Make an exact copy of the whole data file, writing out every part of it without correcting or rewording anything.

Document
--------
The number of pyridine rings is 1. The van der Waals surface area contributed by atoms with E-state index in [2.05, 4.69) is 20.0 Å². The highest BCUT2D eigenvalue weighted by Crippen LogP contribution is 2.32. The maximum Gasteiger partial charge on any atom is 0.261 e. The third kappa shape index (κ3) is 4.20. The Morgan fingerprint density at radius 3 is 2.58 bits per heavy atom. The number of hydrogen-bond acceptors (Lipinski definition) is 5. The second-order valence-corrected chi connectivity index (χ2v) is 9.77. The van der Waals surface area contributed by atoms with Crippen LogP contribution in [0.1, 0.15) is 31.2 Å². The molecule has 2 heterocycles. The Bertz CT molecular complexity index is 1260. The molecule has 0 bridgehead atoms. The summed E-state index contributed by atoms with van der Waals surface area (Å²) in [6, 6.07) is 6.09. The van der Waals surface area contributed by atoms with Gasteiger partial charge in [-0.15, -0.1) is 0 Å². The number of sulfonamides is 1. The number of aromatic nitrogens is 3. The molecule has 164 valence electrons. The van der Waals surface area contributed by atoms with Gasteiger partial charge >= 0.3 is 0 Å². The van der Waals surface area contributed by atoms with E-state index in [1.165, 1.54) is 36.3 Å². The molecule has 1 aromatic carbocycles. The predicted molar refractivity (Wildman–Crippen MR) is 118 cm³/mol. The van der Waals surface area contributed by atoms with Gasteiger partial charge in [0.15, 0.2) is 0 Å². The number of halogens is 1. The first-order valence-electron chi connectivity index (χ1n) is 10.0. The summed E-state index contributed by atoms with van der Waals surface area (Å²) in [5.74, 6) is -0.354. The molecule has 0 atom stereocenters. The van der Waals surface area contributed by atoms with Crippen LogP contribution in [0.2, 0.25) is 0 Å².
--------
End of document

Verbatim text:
The number of pyridine rings is 1. The van der Waals surface area contributed by atoms with E-state index in [2.05, 4.69) is 20.0 Å². The highest BCUT2D eigenvalue weighted by Crippen LogP contribution is 2.32. The maximum Gasteiger partial charge on any atom is 0.261 e. The third kappa shape index (κ3) is 4.20. The Morgan fingerprint density at radius 3 is 2.58 bits per heavy atom. The number of hydrogen-bond acceptors (Lipinski definition) is 5. The second-order valence-corrected chi connectivity index (χ2v) is 9.77. The van der Waals surface area contributed by atoms with Crippen LogP contribution in [0.1, 0.15) is 31.2 Å². The molecule has 2 heterocycles. The Bertz CT molecular complexity index is 1260. The molecule has 0 bridgehead atoms. The summed E-state index contributed by atoms with van der Waals surface area (Å²) in [6, 6.07) is 6.09. The van der Waals surface area contributed by atoms with Gasteiger partial charge in [-0.15, -0.1) is 0 Å². The number of sulfonamides is 1. The number of aromatic nitrogens is 3. The molecule has 164 valence electrons. The van der Waals surface area contributed by atoms with Gasteiger partial charge >= 0.3 is 0 Å². The van der Waals surface area contributed by atoms with E-state index in [1.165, 1.54) is 36.3 Å². The molecule has 1 aromatic carbocycles. The predicted molar refractivity (Wildman–Crippen MR) is 118 cm³/mol. The van der Waals surface area contributed by atoms with Gasteiger partial charge in [0.15, 0.2) is 0 Å². The number of halogens is 1. The first-order valence-electron chi connectivity index (χ1n) is 10.0. The summed E-state index contributed by atoms with van der Waals surface area (Å²) in [5.74, 6) is -0.354. The molecule has 0 atom stereocenters. The van der Waals surface area contributed by atoms with Crippen LogP contribution in [0.2, 0.25) is 0 Å².